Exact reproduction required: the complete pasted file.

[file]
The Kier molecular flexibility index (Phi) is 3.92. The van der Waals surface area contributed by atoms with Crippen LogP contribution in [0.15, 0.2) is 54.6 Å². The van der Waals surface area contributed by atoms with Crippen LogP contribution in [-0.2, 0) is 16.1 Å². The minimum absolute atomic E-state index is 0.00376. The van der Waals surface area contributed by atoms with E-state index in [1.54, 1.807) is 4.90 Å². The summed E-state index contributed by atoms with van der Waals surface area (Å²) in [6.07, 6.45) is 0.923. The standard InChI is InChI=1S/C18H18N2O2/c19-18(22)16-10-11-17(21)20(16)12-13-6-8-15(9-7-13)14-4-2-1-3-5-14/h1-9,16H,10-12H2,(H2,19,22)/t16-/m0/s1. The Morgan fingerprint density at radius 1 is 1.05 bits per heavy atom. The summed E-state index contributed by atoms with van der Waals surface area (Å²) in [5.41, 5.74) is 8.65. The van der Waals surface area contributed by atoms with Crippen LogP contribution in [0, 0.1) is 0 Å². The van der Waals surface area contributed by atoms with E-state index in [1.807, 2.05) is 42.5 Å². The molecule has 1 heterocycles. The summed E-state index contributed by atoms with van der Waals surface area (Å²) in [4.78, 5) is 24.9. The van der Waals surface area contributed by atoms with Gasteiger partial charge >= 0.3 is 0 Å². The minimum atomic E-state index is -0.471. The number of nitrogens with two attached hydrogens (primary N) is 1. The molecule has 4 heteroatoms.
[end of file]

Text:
The Kier molecular flexibility index (Phi) is 3.92. The van der Waals surface area contributed by atoms with Crippen LogP contribution in [0.15, 0.2) is 54.6 Å². The van der Waals surface area contributed by atoms with Crippen LogP contribution in [-0.2, 0) is 16.1 Å². The minimum absolute atomic E-state index is 0.00376. The van der Waals surface area contributed by atoms with E-state index in [1.54, 1.807) is 4.90 Å². The summed E-state index contributed by atoms with van der Waals surface area (Å²) in [6.07, 6.45) is 0.923. The standard InChI is InChI=1S/C18H18N2O2/c19-18(22)16-10-11-17(21)20(16)12-13-6-8-15(9-7-13)14-4-2-1-3-5-14/h1-9,16H,10-12H2,(H2,19,22)/t16-/m0/s1. The Morgan fingerprint density at radius 1 is 1.05 bits per heavy atom. The summed E-state index contributed by atoms with van der Waals surface area (Å²) in [5.41, 5.74) is 8.65. The van der Waals surface area contributed by atoms with Crippen LogP contribution in [0, 0.1) is 0 Å². The van der Waals surface area contributed by atoms with E-state index in [1.807, 2.05) is 42.5 Å². The molecule has 1 heterocycles. The summed E-state index contributed by atoms with van der Waals surface area (Å²) in [4.78, 5) is 24.9. The van der Waals surface area contributed by atoms with Gasteiger partial charge >= 0.3 is 0 Å². The minimum atomic E-state index is -0.471. The number of nitrogens with two attached hydrogens (primary N) is 1. The molecule has 4 heteroatoms.